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Is there a particular reason that acronyms of proper nouns are reversed in Spanish?

  1. VIH/SIDA = HIV AIDS
  2. SRAS = SARS

There are others but I can't remember off the top of my head.

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    Or why are abbreviations reversed in English? ;-) – fedorqui 'SO stop harming' Feb 26 at 10:00
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    Just to nitpick: SIDA is not the reverse of AIDS. – Federico Poloni Feb 26 at 20:38
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    @fedorqui'SOstopharming': as a French, I'd say that English speakers got them backwards too ;-) – Taladris Feb 27 at 0:23
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    The really fun ones are the ones that should be reversed but often aren't, like "realidad virtual", sometimes written as RV and other times as VR. Amusingly, from what I've seen, foreign companies (like Valve) will call it RV, but native ones (like videogame blogs) will call it VR. – Aaron F Feb 27 at 15:29
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    @fedorqui'SOstopharming' SI units, conceived in France, is an example of an acronym originating in France, reflecting the Romance word order. Many other international acronyms we use today originated in the U.S., reflecting its modern dominance in many areas of science, technology and politics, so that the Romance word order is an inversion of the original, not the English/Germanic one. – Peter - Reinstate Monica Feb 28 at 8:08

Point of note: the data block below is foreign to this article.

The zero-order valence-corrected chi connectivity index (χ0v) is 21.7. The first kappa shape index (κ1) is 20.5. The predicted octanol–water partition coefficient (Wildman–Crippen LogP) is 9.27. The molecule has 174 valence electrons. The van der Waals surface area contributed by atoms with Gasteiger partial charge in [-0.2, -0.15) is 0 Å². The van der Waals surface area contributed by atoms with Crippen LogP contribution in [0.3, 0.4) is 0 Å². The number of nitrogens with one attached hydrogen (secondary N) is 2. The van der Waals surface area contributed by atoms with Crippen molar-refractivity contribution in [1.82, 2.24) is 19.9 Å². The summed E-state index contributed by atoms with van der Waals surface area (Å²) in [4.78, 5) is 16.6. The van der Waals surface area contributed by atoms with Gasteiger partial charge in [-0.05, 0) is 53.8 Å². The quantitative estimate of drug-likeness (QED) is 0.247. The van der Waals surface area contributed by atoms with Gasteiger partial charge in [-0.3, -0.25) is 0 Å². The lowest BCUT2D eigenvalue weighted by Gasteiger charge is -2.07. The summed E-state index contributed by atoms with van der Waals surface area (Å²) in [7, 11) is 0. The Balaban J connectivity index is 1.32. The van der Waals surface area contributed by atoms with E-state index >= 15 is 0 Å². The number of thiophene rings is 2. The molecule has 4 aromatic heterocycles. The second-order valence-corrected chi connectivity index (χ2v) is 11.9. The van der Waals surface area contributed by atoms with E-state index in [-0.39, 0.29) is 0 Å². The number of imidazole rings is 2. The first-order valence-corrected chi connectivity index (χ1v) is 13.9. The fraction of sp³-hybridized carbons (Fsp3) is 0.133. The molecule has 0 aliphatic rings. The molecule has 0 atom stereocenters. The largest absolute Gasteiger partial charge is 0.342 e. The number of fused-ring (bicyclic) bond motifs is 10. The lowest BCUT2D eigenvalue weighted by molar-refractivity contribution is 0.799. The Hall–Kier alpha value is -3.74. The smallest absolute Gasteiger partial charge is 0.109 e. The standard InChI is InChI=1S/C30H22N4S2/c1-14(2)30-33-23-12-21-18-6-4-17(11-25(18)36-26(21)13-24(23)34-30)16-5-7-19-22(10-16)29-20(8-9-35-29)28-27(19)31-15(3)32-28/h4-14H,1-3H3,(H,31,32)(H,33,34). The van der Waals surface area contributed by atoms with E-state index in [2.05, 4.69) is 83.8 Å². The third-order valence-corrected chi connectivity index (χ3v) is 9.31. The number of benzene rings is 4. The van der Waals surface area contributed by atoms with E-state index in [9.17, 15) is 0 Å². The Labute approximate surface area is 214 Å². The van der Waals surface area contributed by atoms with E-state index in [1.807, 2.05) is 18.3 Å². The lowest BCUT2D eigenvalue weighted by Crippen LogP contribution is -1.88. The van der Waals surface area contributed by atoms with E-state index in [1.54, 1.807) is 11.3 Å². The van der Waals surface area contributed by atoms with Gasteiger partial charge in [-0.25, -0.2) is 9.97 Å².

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They are not reversed, just translated. It just happens that in English adjectives tend to go before the noun, whereas in Spanish it is usually the other way around:

  • Human Immunodeficiency Virus (HIV) → Virus de inmunodeficiencia humana (VIH)
  • Severe Acute Respiratory Syndrome (SARS) → Síndrome respiratorio agudo grave (SRAG)
  • Acquired Immune Deficiency Syndrome (AIDS) → Síndrome de inmunodeficiencia adquirida (SIDA)
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    Because Spanish is a dialect of Latin, and English is a dialect of German. (Using dialect in a loose sense here) – Josh Wulf Feb 27 at 3:53
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    @udidosa It's a historical thing. Spanish is a Romance language, while English is a Germanic language. – Enrico Feb 27 at 9:20
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    It is wrong to say "they are translated into Spanish". Not necessarily. They just follow the structure of the Spanish language. – Lambie Feb 27 at 15:29
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    This word order difference is used effectively and efficiently in Brussels, for example. Belgium is bi-lingual, and Brussels as the capital has all street names in both languages, Flemish (Dutch) and French. The French street names are often something like "rue de Carl" while the Flemish is "Carlstraat". The signs are written with a small "rue de" on top, then a big "CARL" in the middle and again small "straat" below: commons.wikimedia.org/wiki/Category:Street_signs_in_Brussels#/… – Jörg W Mittag Feb 27 at 21:24
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    @JörgWMitta in the Basque Country they also have similar signs on some streets "calle [name] kalea", where calle is Spanish and kalea is Basque. – Tom Fenech Feb 28 at 9:51

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